Let’s take a look what happened on January 22nd throughout rock history. As with previous posts, “throughout” mostly means the 60s and 70s, my favorite decades in rock music.
1959: Buddy Holly made his last recordings in his New York City apartment, less than two weeks before he would be killed in a tragic plane crash on Feb 3, 1959, together with two other rock & roll stars, Ritchie Valens and The Big Bopper, along with the pilot. Accompanying himself with just an acoustic guitar, Holly taped six songs: Peggy Sue Got Married, Crying, Waiting, Hoping, That’s What They Say, What to To, Learning the Game and That Makes it Tough. All of these tunes were overdubbed and released posthumously.
1966: The Beach Boys recorded Wouldn’t It Be Nice, the opener of their legendary concept album Pet Sounds, the band’s 11th studio release and Brian Wilson’s response to The Beatles’ Rubber Soul. Written by Wilson, Tony Asher and Mike Love, Wouldn’t It Be Nice was also released as the album’s second single, paired with God Only Knows. The tune made it to No. 8 on the U.S. Billboard Hot 100 and remained in this chart for 11 weeks.
1967: The Monkees performed a sold-out show at The Cow Palace in San Francisco. The band’s first live gig at that venue came a month after their very first live performance in Hawaii. Formed in LA in 1965 for the American television series The Monkees, this band of musician-actors could not play live initially, mostly because Micky Dolenz who was assigned to play the drums for the TV series wasn’t a real drummer and only subsequently learned how to play the instrument.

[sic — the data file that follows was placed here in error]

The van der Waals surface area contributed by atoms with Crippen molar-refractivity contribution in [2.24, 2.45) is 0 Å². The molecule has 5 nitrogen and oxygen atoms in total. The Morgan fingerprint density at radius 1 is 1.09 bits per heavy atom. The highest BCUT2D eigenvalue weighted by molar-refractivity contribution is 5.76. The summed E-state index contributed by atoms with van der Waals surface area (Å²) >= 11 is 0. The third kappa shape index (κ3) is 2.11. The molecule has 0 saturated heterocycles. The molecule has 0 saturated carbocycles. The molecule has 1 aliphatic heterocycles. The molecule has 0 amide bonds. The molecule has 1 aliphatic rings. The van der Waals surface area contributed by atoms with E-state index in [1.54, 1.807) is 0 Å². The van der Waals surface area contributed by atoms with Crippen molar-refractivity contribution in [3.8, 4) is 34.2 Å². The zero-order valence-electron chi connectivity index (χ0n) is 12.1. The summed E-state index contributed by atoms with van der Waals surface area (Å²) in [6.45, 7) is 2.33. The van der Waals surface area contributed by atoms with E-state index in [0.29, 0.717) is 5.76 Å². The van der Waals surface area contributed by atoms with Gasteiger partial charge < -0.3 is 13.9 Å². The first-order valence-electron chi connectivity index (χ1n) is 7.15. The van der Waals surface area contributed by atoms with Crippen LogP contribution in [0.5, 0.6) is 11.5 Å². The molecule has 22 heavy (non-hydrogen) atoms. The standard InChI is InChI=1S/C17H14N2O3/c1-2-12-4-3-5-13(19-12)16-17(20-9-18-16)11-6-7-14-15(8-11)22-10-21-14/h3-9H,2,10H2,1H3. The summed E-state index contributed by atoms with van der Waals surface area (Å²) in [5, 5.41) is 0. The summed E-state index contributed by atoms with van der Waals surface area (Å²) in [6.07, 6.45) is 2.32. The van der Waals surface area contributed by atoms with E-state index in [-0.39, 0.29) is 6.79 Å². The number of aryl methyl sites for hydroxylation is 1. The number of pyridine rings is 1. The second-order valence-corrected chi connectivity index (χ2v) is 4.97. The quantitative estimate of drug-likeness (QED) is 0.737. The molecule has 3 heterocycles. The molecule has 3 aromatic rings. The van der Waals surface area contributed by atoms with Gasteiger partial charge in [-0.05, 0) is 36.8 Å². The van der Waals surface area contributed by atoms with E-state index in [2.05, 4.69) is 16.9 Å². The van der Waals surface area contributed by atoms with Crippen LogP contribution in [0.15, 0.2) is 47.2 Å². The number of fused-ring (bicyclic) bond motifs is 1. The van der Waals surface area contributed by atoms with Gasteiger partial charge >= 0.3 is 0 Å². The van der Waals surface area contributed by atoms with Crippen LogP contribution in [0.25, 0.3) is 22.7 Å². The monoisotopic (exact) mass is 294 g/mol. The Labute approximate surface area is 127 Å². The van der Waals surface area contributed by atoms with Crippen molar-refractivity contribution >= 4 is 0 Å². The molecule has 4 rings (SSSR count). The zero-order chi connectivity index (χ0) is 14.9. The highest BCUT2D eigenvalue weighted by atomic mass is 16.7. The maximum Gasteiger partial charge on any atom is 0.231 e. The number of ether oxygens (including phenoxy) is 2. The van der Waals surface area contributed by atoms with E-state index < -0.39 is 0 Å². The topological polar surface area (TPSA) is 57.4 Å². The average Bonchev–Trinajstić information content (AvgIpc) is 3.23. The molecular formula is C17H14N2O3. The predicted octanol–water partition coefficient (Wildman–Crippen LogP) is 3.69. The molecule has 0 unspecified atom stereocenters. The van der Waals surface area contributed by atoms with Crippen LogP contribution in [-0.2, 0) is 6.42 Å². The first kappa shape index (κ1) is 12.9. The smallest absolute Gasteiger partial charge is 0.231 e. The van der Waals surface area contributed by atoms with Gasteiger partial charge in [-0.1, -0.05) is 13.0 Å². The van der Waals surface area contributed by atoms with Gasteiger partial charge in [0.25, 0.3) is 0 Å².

1969: The Beatles met at Apple Studios for their 11th day of the Get Back/Let It Be Sessions. This was also the first time the band was joined by Billy Preston, who happened to be in London to play with Ray Charles and had been invited by George Harrison. The session focused on three songs: Don’t Let Me Down, I’ve Got A Feeling and Dig A Pony. According to The Beatles Bible, Preston’s “presence on piano and keyboards helped flesh out the sound considerably, which was helpful given the ‘no overdubs’ rule of the sessions.”
1972: Don McLean’s defining album American Pie hit No. 1 on the Billboard Album Chart and held that spot for seven weeks. McLean’s second studio album would remain in the chart for almost one year. It’s best known for the legendary 8 1/2-minute title track, which alludes to the death of Buddy Holly in the opening verses, though the ambiguous lyrics go much beyond that, as McLean acknowledged in subsequent media interviews.
1977: Wings Over America, a live album from Paul McCartney and his band at the time, Wings, reached No. 1 on the Billboard 200. Released six months after their U.S. tour, it was the first triple-record album to hit the top spot on this U.S. chart. For more on this fantastic album, see my post from last August.